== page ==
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Reducing pressure difference

  1. Feb 15, 2010 #1

    I have a plate moving back and forth in a closed space. The shape of the plate is a ring, it is moving around an axis up and down.

    The pressure difference between the two sides is too big when the plate is moving, and hence the force on the plate. Now I want to make some holes in the plate in order to reduce the pressure difference between the 2 sides.
    Do i only have to calculate with the reduced surface (plate minus holes) or do i have to take other things into the calculations. I think the dimensions of the holes are important too, one big hole will be different as several small holes. Any suggestion how to simulate this before drilling holes?

  2. jcsd
  3. Feb 15, 2010 #2


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    If viscosity is low it shouldn't be an issue. Note that it is the area of the holes that you are interested in, and area is proportional to the square of the hole diameter (but you know this).

    That being said, several small holes will distribute the forces better than one (or few) large holes.
  4. Feb 15, 2010 #3
    don't think that viscosity will play a roll, it is air.
    But i will look at it closer
  5. Feb 15, 2010 #4


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    Then don't worry abvout the shape, size or number of holes. The only thing that will matter is the total area of the holes (and ensuring that they're symmetrically placed).
  6. Feb 16, 2010 #5
    I have done some calculations and the air flow would be turbulent through the hole(s)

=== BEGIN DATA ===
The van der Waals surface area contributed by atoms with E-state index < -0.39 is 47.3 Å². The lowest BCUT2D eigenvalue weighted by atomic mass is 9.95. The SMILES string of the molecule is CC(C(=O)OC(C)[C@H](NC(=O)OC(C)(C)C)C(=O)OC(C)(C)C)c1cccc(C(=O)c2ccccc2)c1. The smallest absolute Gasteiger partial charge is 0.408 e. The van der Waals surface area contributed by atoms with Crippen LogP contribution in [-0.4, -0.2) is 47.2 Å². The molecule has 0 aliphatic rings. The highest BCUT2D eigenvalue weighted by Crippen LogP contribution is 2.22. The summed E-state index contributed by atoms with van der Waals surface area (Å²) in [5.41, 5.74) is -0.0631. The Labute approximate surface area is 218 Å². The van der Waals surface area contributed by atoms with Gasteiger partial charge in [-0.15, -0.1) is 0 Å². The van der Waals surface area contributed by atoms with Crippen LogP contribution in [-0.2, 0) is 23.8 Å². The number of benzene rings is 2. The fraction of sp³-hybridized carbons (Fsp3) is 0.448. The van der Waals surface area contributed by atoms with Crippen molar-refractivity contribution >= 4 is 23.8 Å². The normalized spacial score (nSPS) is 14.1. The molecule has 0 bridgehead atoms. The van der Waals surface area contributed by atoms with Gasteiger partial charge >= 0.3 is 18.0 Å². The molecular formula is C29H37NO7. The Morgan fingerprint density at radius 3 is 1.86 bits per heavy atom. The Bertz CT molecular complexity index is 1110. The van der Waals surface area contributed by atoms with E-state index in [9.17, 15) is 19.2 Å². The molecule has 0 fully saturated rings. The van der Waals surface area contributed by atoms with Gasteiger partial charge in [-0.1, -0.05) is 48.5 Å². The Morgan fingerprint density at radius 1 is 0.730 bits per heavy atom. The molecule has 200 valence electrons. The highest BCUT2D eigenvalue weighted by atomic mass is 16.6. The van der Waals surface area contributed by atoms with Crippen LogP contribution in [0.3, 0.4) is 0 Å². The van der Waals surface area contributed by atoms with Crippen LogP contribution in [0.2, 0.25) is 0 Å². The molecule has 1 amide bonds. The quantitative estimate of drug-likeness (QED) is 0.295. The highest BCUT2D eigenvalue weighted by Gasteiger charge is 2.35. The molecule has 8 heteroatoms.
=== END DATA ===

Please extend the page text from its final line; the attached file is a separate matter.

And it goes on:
The situation is:
    plate moving at 40 ms over a distance of 9 mm.The difference in volume by the movement is 42,5 cm³. Without holes the difference in pressure would be appr 3 bar.
    I'm trying to look at the pressure drop if i use holes with a total surface of 500 mm²
    (the total surface of the plate is appr 4500 mm²)

    Is the turbulance playing a role?
  7. Feb 16, 2010 #6
    Can you clarify post #5....

    First you say there is turbulance, then ask if it has a role?? What do you conclude from your own efforts??

    Turbulance may be playing a role in actual measurements; we have no idea what you included in your calculations. All this is dependent on the precision you seek.
  8. Feb 16, 2010 #7
    I just calculated the pressure difference without the holes. It is around 3 bars, easy to calculate.
    I am just wondering how to calculate the pressure difference between the 2 sides when i put holes into the plate. I consider 1 big hole to make the calculations easier.
    When i calculate the reynolds number for the air moving through the hole i see it is a turbulent flow through the hole when the plate is moving.

    by the way; thanks for the help!
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